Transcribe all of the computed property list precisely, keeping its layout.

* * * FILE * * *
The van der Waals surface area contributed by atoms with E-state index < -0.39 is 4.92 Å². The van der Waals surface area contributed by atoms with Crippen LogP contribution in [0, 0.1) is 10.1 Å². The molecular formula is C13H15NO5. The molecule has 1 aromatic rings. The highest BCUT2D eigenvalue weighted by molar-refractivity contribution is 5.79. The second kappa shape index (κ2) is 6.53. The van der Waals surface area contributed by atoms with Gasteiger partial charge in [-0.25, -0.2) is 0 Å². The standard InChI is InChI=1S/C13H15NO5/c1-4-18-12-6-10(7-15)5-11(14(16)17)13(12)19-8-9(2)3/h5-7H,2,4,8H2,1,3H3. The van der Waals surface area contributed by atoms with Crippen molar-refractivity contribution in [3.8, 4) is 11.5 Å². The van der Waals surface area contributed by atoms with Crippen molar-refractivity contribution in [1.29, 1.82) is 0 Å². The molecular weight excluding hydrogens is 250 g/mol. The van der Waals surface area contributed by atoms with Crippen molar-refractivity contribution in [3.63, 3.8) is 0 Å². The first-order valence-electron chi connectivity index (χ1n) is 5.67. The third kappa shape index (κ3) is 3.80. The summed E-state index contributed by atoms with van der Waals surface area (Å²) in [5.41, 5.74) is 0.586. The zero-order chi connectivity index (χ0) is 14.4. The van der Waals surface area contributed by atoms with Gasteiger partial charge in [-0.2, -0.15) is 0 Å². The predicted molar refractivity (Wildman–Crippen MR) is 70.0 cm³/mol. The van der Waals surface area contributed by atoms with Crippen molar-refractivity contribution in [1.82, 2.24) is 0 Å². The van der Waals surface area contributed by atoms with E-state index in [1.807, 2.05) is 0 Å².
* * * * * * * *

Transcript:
The van der Waals surface area contributed by atoms with E-state index < -0.39 is 4.92 Å². The van der Waals surface area contributed by atoms with Crippen LogP contribution in [0, 0.1) is 10.1 Å². The molecular formula is C13H15NO5. The molecule has 1 aromatic rings. The highest BCUT2D eigenvalue weighted by molar-refractivity contribution is 5.79. The second kappa shape index (κ2) is 6.53. The van der Waals surface area contributed by atoms with Gasteiger partial charge in [-0.25, -0.2) is 0 Å². The standard InChI is InChI=1S/C13H15NO5/c1-4-18-12-6-10(7-15)5-11(14(16)17)13(12)19-8-9(2)3/h5-7H,2,4,8H2,1,3H3. The van der Waals surface area contributed by atoms with Crippen molar-refractivity contribution in [3.8, 4) is 11.5 Å². The van der Waals surface area contributed by atoms with Crippen molar-refractivity contribution in [1.29, 1.82) is 0 Å². The molecular weight excluding hydrogens is 250 g/mol. The van der Waals surface area contributed by atoms with Crippen molar-refractivity contribution in [3.63, 3.8) is 0 Å². The first-order valence-electron chi connectivity index (χ1n) is 5.67. The third kappa shape index (κ3) is 3.80. The summed E-state index contributed by atoms with van der Waals surface area (Å²) in [5.41, 5.74) is 0.586. The zero-order chi connectivity index (χ0) is 14.4. The van der Waals surface area contributed by atoms with Gasteiger partial charge in [-0.2, -0.15) is 0 Å². The predicted molar refractivity (Wildman–Crippen MR) is 70.0 cm³/mol. The van der Waals surface area contributed by atoms with Crippen molar-refractivity contribution in [1.82, 2.24) is 0 Å². The van der Waals surface area contributed by atoms with E-state index in [1.807, 2.05) is 0 Å².